Please note: this post may contain affiliate links. For more information please see my affiliate statement page.
Over on Instagram, one of my IRL (In Real Life) friends asked me about illustrated/visual encyclopedias for teaching various subjects. I went ahead and did a live today (7/22/20), but that story will expire after 24 hours. So, I thought I would do a little write up to help introduce parents to the most well known kinds of these encyclopedias within the homeschooling world. (Well known to me, anyway, after 8 years of doing this.) I haven’t included all of the books I went over in my live, because I don’t think they’re necessarily relevant? But if I hear that you guys would like me to include them, then I will come back and update!
I mentioned in my story, many if not all of these can be purchased second hand. You can find them on ebay especially, as well as thriftbooks.com or a local thrift store, curriculum swaps, homeschool classifieds (especially in facebook groups), as well as occasionally in your local library book shop. Many of these, especially DK, are available at the library. So that is a solid option if you only need them for a unit study or a shorter period of time.
I do want to acknowledge that the following 3 history encyclopedias should be accompanied by additional resources in order to be truly comprehensive. Although I have seen historical inaccuracies & whitewashing of history in similar titles, I have not seen that in these 3 in particular. That does not mean that they don’t exist there, I just have not come across them (yet.)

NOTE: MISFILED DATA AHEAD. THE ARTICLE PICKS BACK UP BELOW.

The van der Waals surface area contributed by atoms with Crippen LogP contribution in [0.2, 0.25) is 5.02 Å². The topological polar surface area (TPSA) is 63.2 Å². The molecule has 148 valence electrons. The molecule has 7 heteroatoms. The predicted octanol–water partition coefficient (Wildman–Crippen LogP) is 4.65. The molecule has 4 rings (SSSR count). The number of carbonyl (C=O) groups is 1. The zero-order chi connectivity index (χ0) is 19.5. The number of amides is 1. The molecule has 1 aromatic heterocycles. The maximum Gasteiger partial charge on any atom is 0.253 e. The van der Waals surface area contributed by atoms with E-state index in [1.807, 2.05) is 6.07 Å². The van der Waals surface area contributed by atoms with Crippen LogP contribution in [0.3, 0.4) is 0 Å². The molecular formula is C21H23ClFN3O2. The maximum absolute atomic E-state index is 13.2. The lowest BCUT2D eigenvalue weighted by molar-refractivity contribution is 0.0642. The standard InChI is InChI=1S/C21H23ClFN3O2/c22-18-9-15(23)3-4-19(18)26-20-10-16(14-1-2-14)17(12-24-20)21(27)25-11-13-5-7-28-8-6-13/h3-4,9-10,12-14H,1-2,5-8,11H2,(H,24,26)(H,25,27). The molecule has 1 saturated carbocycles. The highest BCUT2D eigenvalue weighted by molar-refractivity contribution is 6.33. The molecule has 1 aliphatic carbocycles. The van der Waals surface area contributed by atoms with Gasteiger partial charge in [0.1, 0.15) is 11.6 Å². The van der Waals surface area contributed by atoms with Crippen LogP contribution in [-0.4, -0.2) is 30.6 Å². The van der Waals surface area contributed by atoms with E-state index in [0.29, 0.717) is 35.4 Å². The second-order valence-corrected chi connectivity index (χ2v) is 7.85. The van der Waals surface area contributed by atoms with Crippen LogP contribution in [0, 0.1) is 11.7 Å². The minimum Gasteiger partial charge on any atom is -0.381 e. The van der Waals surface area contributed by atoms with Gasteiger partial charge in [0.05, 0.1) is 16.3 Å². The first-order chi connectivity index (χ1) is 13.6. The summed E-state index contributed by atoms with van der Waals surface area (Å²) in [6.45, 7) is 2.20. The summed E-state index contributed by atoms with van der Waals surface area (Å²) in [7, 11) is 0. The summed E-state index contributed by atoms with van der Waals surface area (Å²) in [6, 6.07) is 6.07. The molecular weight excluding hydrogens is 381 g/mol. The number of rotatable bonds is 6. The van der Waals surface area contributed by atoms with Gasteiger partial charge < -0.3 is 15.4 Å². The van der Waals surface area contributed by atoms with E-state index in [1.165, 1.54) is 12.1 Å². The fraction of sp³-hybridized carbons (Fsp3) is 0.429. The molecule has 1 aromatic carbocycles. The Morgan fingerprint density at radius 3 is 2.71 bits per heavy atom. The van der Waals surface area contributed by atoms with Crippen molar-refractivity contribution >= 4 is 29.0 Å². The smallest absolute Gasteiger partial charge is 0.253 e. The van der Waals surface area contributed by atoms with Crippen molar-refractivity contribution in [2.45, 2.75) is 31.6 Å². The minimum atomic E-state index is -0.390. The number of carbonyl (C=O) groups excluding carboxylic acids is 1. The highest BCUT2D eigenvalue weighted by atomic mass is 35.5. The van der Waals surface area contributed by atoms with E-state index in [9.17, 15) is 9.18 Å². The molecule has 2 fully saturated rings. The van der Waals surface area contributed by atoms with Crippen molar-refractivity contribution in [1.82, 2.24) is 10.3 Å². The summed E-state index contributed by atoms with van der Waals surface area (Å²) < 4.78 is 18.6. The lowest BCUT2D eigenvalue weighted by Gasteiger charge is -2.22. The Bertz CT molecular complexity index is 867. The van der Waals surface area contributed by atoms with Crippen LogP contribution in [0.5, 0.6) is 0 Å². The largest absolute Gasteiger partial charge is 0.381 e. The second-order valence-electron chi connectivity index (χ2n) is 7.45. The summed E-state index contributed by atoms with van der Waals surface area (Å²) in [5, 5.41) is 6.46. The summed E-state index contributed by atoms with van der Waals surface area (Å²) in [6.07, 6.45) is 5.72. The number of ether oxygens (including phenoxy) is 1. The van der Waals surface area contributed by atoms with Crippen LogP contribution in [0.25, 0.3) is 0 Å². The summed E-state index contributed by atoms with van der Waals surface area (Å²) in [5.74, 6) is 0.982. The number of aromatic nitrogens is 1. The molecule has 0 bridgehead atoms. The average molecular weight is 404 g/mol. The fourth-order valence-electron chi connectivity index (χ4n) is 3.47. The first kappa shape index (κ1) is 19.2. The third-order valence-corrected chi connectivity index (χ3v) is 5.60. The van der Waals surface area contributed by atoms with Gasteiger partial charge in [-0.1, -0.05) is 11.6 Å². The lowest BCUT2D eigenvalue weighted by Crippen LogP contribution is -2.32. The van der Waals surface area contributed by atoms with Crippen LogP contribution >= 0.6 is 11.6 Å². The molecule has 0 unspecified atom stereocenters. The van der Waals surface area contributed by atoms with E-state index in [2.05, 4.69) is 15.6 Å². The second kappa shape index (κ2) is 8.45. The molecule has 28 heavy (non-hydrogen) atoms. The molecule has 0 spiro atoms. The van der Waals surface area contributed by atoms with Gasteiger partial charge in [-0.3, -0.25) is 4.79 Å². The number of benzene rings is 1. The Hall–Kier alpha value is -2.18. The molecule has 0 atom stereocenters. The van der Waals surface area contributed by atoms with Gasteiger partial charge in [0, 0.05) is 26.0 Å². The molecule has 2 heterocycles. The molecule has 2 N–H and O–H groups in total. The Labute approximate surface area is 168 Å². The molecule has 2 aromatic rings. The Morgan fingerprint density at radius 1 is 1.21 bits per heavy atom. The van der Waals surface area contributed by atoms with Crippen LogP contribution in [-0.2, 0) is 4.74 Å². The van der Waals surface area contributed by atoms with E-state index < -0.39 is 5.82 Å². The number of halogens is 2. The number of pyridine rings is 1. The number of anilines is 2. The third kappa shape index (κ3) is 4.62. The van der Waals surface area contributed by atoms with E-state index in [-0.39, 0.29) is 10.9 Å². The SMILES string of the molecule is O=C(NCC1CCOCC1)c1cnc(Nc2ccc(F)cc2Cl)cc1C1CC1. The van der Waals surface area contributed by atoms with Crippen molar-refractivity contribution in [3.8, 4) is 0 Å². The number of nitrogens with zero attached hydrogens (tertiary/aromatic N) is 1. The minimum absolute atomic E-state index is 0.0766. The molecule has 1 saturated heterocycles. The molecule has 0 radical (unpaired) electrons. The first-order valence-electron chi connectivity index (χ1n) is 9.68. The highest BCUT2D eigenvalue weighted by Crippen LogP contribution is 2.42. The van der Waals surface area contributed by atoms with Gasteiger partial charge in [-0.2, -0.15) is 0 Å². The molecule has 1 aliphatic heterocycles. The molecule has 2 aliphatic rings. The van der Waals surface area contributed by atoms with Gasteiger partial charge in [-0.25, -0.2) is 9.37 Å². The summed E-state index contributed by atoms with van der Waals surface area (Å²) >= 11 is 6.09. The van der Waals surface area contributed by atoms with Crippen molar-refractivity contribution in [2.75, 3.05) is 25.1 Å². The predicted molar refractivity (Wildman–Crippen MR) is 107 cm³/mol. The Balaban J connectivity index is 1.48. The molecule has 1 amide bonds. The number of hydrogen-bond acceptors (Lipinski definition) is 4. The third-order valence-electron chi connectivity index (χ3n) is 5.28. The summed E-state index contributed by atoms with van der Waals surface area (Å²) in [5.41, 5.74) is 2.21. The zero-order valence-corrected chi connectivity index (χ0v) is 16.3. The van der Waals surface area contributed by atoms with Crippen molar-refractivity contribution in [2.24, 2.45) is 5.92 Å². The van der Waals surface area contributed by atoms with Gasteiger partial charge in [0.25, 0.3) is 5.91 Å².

(An example of a historical inaccuracy I found in a book that is not listed here was a page that discussed Ghana. In the book, it said that Christianity was the original religion of the Ghanian people. This is obviously false. African civilization predates Christianity, and African people have had their own traditions and religions for thousands of years before Colonialism came on the scene.) As a homeschooling parent, and even as a schooling parent, it is our duty to be on the lookout for inaccuracies such as these.
Additionally, I believe that all of the resources in this post are secular. If I am incorrect, please feel free to let me know. There is nothing wrong with using faith based resources if that is your intent. Unfortunately, however, many materials, especially historical materials, are marketed as being secular when they in fact contain an abundance of primarily Christian influence or content. This is due in large part to the history of homeschooling, which arose largely from a movement of Christian families that were among the first to establish curriculum purveyors. (Unschooling, which began in the 1970s or so, has been typically secular, but as unschoolers, they do not use curriculum usually, and thus there is no “secular unschooling curriculum,” if that makes sense.)
Homeschooling continues to become increasingly ideologically diverse, but the Christian companies were pioneers in the market, and so their influence is many times traceable within new business models, in my opinion.
We got this little guy from the thrift store a few years ago. Usborne has all sorts of illustrated & internet linked encyclopedias.
So those are the main titles that I wanted to cover. The Flying Eye, Julia Rothman & Welcome to the Museum books are relatively new on the book market– as in within the past 5 years. There are many other additional titles within those serieses that I didn’t cover (one about Space & one about Botanicum) come to mind.
I hope this post is helpful, feel free to let me know if there are any other titles that you think are worth mentioning to those looking for visual kinds of resources!